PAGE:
Canada’s Lucara Diamond (TSX:LUC) has given the green light to a planned underground expansion of its Karowe mine in Botswana, which is expected to extend the operation’s life for 20 years — until 2040.
The Vancouver-based miner said the project, for which pre-production costs have been pegged at $514 million, will be largely financed from cash resources with external funding described by Lucara’s chief financial officer, Zara Boldt, as “modest.”
While the company’s investment is expected to be paid back in under three years, it has moved to preserving cash by suspending dividends for future quarters.
Moving Karowe underground, however, will allow Lucara to exploit the highest value part of the orebody first and generate over $5.25 billion in gross revenue, president and chief executive officer, Eira Thomas, noted.
She also said that margins remained healthy as Lucara’s conservative diamond pricing models reflected the current “difficult” market conditions.
“Lucara’s short-term view is that the market is now stabilizing,” said Thomas. “Longer term, the fundamentals are expected to strengthen in line with supply shortfalls from mature, depleting mines in Australia and Canada. It is important to note that a return to diamond prices observed in 2015 would nearly double the net present value (5%) of this project to $1.4 billion.”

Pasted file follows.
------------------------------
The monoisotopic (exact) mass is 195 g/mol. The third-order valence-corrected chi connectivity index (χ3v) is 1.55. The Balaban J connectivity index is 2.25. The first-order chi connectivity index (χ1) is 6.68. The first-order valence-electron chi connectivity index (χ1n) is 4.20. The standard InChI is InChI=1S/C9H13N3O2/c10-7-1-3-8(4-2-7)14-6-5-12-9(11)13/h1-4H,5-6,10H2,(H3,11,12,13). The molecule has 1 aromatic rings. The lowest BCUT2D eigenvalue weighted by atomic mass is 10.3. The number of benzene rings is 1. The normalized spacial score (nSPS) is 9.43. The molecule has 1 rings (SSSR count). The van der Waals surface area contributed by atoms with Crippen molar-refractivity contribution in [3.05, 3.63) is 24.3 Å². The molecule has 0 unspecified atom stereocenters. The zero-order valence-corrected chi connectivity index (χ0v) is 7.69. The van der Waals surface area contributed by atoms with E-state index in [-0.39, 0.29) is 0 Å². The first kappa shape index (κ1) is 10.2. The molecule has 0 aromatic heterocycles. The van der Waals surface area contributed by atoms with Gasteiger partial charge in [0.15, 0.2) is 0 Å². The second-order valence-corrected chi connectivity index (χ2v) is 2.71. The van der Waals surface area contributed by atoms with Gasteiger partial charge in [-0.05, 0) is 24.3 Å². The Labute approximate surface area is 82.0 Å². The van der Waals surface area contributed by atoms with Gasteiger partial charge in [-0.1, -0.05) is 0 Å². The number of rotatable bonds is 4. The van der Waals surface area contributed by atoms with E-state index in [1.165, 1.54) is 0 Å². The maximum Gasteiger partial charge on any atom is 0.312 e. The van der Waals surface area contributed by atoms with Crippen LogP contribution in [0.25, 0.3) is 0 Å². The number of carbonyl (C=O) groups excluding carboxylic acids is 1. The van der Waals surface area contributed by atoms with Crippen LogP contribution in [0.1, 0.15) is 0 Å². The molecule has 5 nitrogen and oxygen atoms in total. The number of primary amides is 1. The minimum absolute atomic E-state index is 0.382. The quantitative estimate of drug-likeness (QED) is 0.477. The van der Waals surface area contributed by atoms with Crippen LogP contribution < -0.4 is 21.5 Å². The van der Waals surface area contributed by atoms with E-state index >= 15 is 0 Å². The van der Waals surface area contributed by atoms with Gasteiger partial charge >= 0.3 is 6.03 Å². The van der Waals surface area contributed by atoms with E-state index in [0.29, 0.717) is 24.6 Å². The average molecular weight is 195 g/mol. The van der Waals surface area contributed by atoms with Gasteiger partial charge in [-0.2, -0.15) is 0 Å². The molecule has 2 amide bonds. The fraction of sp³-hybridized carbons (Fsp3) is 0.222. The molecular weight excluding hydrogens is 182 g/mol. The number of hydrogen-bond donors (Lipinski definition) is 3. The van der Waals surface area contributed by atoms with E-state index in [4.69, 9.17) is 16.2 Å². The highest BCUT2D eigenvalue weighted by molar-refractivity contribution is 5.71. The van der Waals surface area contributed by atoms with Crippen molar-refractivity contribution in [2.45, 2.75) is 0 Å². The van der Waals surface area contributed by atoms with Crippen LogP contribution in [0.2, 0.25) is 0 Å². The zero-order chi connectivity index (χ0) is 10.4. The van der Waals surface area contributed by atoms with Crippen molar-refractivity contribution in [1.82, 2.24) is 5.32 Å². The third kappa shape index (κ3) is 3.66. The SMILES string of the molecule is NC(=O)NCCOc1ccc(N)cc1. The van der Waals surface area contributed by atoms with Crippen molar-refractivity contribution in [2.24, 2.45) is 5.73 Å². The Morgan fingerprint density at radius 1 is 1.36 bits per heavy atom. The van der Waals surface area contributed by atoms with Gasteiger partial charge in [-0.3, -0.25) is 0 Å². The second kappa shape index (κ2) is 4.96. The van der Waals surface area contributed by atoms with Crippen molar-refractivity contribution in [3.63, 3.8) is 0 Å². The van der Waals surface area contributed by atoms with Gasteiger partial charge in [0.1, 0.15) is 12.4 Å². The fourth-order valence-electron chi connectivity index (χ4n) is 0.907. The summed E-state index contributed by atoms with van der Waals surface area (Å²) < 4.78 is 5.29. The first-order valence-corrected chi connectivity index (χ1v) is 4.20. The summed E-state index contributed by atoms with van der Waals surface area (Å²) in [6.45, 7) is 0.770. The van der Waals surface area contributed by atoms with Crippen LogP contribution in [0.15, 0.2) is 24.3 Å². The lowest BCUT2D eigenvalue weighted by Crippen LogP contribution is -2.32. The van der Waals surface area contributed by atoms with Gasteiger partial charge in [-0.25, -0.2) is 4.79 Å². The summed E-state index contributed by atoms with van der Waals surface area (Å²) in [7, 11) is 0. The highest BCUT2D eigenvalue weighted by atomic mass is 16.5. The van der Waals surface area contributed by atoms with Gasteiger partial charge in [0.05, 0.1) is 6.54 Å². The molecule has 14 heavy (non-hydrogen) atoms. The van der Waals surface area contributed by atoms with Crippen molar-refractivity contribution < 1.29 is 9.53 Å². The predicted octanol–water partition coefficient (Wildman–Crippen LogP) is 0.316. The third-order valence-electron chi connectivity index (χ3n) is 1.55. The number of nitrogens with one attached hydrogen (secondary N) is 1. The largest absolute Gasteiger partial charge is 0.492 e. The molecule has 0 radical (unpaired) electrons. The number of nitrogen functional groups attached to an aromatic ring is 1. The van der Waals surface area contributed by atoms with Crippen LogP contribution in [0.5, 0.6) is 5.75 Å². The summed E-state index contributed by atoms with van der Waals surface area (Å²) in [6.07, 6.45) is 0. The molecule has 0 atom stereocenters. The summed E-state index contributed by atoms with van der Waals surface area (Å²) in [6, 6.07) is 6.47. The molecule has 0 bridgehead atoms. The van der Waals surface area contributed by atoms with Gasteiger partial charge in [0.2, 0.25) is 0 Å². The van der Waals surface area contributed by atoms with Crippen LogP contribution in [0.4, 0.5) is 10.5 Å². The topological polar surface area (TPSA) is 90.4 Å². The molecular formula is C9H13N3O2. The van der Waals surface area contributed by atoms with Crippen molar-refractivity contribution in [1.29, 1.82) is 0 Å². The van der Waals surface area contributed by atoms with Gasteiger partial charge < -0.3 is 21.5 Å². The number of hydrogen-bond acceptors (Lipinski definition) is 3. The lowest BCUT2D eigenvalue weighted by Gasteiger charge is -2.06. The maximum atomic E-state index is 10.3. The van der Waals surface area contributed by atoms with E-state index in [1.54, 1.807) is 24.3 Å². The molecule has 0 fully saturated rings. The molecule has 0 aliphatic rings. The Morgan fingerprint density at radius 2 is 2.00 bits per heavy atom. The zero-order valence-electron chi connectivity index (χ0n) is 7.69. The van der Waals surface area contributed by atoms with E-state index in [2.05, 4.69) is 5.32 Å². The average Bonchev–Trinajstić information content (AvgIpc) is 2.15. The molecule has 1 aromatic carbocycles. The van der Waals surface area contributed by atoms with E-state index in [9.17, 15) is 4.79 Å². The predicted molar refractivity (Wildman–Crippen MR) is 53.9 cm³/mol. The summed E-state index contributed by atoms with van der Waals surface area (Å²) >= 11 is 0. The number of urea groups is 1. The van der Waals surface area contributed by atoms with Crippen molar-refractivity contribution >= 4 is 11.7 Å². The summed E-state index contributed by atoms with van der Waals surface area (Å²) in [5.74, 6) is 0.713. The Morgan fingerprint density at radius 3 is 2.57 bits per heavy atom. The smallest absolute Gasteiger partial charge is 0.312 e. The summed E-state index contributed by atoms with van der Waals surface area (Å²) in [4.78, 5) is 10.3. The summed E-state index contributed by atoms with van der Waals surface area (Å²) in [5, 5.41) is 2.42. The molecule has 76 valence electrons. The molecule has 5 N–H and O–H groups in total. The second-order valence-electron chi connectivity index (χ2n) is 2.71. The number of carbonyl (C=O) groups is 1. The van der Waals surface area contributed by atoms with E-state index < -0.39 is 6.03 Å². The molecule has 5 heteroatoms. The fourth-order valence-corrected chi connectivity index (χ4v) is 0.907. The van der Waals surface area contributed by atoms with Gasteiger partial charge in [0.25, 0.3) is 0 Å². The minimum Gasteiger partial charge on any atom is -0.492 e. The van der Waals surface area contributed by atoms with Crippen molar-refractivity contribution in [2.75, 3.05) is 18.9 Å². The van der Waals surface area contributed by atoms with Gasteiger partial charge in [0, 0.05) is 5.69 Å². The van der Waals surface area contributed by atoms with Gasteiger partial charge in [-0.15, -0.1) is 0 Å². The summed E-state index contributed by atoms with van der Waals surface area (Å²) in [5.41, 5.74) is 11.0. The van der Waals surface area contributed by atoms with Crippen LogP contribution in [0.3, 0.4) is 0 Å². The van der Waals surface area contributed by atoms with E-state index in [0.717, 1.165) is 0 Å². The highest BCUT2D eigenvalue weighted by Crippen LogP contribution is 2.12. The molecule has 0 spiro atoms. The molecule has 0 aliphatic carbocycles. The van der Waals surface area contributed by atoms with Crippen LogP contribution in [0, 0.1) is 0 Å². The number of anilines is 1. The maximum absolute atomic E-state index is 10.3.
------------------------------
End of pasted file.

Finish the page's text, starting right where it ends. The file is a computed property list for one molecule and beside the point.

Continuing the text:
Construction is expected to start by mid-2020 with the first diamond-bearing underground ore due for milling in 2023. Karowe is one of the world’s most prolific sources of large, high value type IIA diamonds. Since beginning commercial operations in 2012, it has produced 2.5 million carats, becoming the only mine in recorded history to have produced two 1,000+ carat diamonds.